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The Dartmouth
April 20, 2024 | Latest Issue
The Dartmouth

Russian exile Pavel Sulyandziga visits Dartmouth

Sulyandziga discussed his experiences facing Russian charges of espionage and collusion, leading to his protracted bid to gain asylum in the U.S.

Pavel Sulyandziga.jpg
Courtesy of Pavel Sulyandziga

On Feb. 5, Pavel Sulyandziga, a member of the Udege people of Russia’s Far East and a visiting scholar at Dartmouth, addressed East European, Eurasian, and Russian Studies professor Tatiana Filimonova’s class, RUSS 38.23, “Imagining Siberia.” He discussed his ongoing political and environmental activism following his exile from Russia. 

Sulyandziga’s involvement with the East European, Eurasian and Russian studies department began through his connection with professor emeritus Barry Scherr, according to associate professor Ainsley Morse. Initially affiliated with the department during the 2017-18 academic year, Sulyandziga re-established ties with it in 2021, this time as a visiting scholar. 

While in Russia, Sulyandziga said he was accused of espionage and collusion with Western forces. As recently as November 2023, a Russian regional court charged Sulyandziga with “discrediting the Russian military,” a tactic increasingly employed to suppress dissidents of Russia’s invasion of Ukraine. This charge follows a string of criminal cases opened against Sulyandziga since his departure from Russia in 2017. 

In late January 2017, Sulyandziga filed his case for political asylum at the Boston Asylum Office, responsible for processing refugee claims in the states of Maine, Massachusetts, New Hampshire and Rhode Island. According to a report from the University of Maine Law School, the Boston Asylum Office has an “adversarial” stance towards asylum seekers and possesses an unusually low approval rate of 11% — the second lowest in the country. 

Despite initiating his asylum application in 2017, Sulyandziga remains in a legal impasse amid ongoing, targeted harassment by the Russian government. He said that his asylum request status remains unchanged and that he has not been summoned for an interview with an asylum officer in the seven years since he first applied for asylum. 

Sulyandziga currently resides in Yarmouth, Maine, with his wife and eight of his children. While in exile, Sulyandziga said he has not only been “branded an extremist, a separatist” to the Russian government, but an “enemy to his own people… a coward who ran away.” 

“In Putin’s Russia, nationalism is growing, and it is increasingly brutal,” Sulyandziga said. “… Putin is saying that Russia is a God of the free people, that Russia has its own unique path in history. Anyone who speaks up are traitors … seeking to unravel Russia from within.” 

According to Sulyandziga, the Russian government sought to tarnish his reputation among the Indigenous population in Siberia by spreading rumors suggesting that he was involved in money laundering and had been living a “lavish” lifestyle since departing from Russia. These accusations hold particular weight as Sulyandziga comes from Vladivostok, a region he said is characterized by its “economic depression.” 

During his class visit, Sulyandziga also addressed the “misconception” that ending the Russo-Ukrainian war would allow the West to resume collaboration with Russia. He noted that even Indigenous representatives and activists from the West were often “misled” by the “picture of paradise” painted by organs of the Russian government, like the Russian Association for Indigenous Peoples.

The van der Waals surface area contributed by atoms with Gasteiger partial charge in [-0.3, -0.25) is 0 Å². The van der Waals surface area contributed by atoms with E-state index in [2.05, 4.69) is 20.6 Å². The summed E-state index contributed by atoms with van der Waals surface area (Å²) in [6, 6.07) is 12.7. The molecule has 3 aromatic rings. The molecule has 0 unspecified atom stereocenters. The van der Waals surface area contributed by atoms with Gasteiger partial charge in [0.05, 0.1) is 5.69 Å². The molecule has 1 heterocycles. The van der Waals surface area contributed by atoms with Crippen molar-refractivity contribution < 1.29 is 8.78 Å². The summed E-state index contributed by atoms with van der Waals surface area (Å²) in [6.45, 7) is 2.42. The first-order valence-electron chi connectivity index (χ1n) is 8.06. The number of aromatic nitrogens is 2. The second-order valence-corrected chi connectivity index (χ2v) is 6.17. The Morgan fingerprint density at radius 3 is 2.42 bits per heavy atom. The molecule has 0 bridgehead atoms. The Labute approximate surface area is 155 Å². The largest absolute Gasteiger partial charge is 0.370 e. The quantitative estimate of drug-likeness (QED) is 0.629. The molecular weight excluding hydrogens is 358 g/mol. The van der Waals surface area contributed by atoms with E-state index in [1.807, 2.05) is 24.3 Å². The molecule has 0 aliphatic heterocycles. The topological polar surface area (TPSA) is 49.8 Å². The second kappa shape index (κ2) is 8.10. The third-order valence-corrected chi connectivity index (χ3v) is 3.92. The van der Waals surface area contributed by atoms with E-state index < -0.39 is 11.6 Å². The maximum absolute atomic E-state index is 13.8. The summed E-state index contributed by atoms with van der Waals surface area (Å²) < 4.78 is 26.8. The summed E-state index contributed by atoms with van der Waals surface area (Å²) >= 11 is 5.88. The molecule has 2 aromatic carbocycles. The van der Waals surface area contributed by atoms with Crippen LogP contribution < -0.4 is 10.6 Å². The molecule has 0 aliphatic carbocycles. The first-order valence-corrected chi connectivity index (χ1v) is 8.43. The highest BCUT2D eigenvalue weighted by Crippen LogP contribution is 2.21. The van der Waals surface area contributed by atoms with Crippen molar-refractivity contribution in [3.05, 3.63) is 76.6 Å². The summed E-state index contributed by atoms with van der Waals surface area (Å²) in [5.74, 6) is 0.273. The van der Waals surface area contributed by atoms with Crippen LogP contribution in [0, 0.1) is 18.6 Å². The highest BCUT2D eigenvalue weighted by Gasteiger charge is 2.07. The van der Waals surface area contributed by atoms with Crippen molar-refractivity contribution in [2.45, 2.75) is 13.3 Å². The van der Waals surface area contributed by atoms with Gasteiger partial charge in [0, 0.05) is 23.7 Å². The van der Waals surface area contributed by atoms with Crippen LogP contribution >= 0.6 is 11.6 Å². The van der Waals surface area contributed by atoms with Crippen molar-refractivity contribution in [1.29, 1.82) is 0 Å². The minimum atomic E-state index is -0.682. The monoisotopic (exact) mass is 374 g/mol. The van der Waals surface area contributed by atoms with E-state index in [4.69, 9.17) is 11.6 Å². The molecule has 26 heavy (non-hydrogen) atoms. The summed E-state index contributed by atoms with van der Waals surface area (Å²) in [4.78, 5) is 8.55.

“[Western representatives of Indigenous peoples] are treated like kings in Russia and believe that things can [return to] ‘normal’... but it is not Putin alone who is responsible for Ukraine,” Sulyandziga warned. “All the terrible, ideological phenomena [existed] long before the invasion of February 2022. Putin has just awakened them and allowed them to flourish, and this should be remembered in light of indigenous relations with Russia.” 

Sulyandziga was unsurprised by the “disproportionately high numbers of Indigenous people” serving in the Russian military, believing that the phenomenon spoke to the “psychological toll” of long-standing oppression.

Beatrice Conti ’26, a student who had worked with Sulyandziga in “Imagining Siberia” last year, recalled learning that the high number of Indigenous volunteers serving in the military is caused by excessive nationalism, since Indigenous Siberian men often feel that serving is the only means of being seen as a “true Russian.”

Sulyandziga likened this sentiment among Indigenous Siberian men to a “generational inferiority complex,” noting his vulnerability to nationalism while growing up in colonized Siberia.

“My people were treated like livestock until they themselves believed it,” he said. 

Even under the continued efforts of the Kremlin to silence him, Sulyandziga remains undeterred in his activism. He recently spearheaded an international campaign advocating for Tesla to cease purchasing from the Russian company Norilsk Nickel due to Russia’s actions in the Far East. He is in the process of arranging a roundtable discussion between representatives of Russia’s Indigenous peoples and members of the Russian opposition to discuss the legacy of Russia’s colonization of Siberia. 

Leo Volchek ’26 voiced frustration over the “insufficient recognition” of the significance of Sulyandziga’s work, particularly given the substantial risks associated with his activism. 

“When so much of what is coming out of Russia is twisted, having the perspective of an insider like Pavel [Sulyandziga] is essential for our understanding,” Volchek said. “… But even now, as Pavel [Sulyandziga] is trying to find asylum in the United States to spread his word and to divert international attention towards the people who need it, … it doesn’t feel as though his [work] is being fully acknowledged.”